Like the invisible coyotes that streak through the woods to the fringes of our town, a bawling wind of voices. They’ve come too close, the village complains. Perhaps. I’ve heard the squeals of chipmunks caught in the fur-fire. People plug their ears, follow their dogs out at night. But still, I open my window to their shrill, persistent haunting, fall asleep to the blessed assurance of a pulsing, moon-ticked pack loping over the fallen leaves in the darkness, working together for some kind of good.
Twenty-five years after Praying the Prayer, when my new life was supposed to snap in place like elastic, the smell of crisp, store-rack cotton propelling me to run with endurance toward a finish line I could not see,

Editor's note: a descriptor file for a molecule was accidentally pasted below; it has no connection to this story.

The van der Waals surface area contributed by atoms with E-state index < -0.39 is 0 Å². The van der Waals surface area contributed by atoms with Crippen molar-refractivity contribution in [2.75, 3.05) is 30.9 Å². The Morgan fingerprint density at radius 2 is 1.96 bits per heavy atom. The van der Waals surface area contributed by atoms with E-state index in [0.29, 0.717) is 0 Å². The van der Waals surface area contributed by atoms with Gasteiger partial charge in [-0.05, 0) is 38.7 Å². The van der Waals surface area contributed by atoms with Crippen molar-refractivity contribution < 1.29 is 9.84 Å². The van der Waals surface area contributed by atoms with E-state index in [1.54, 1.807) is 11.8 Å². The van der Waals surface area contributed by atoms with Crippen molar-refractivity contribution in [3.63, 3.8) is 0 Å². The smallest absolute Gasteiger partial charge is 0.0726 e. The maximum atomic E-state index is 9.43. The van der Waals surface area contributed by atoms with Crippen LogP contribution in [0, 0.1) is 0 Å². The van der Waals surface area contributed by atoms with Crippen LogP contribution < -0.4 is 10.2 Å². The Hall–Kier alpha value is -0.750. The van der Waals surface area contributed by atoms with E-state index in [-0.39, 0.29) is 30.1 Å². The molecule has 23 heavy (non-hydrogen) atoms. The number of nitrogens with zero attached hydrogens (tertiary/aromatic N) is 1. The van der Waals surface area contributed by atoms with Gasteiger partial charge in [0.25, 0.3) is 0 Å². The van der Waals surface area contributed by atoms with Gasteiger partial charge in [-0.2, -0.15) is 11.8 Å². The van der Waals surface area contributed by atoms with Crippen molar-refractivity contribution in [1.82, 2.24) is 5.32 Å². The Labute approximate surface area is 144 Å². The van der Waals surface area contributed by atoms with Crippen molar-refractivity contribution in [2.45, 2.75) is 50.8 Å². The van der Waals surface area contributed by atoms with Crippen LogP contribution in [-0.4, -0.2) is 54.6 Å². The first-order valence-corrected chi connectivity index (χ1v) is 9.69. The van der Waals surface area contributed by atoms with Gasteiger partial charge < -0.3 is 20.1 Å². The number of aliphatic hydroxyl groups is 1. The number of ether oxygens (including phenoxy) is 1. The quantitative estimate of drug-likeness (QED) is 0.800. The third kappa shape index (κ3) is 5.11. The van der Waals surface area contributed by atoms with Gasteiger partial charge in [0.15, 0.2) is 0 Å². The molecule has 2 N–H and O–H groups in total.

I lie on the couch with a sour-smelling terrier curled in the crook of my leg. Today I will bathe him, punch through three Keurig cups, run a trumpet book to the grammar school. No martyrdom here, no preaching in the streets, though tomorrow I might plant another bag of daffodils so in April I can kneel in the gold and thank All Things New once more.
But now I turn my eyes to things above in the window, squirrels gibbering in the canopy of my backyard maple. I doze and wake to their claws skittering down the trunk, mentally etch the face of Christ in the bark.
He doesn’t need me. He wants me. Neither Jew nor Greek, male nor female, tired nor on fire. I will slip into newness again, fluff the shaking, sodden dog in His name as He drapes me with his soft and silent weaving.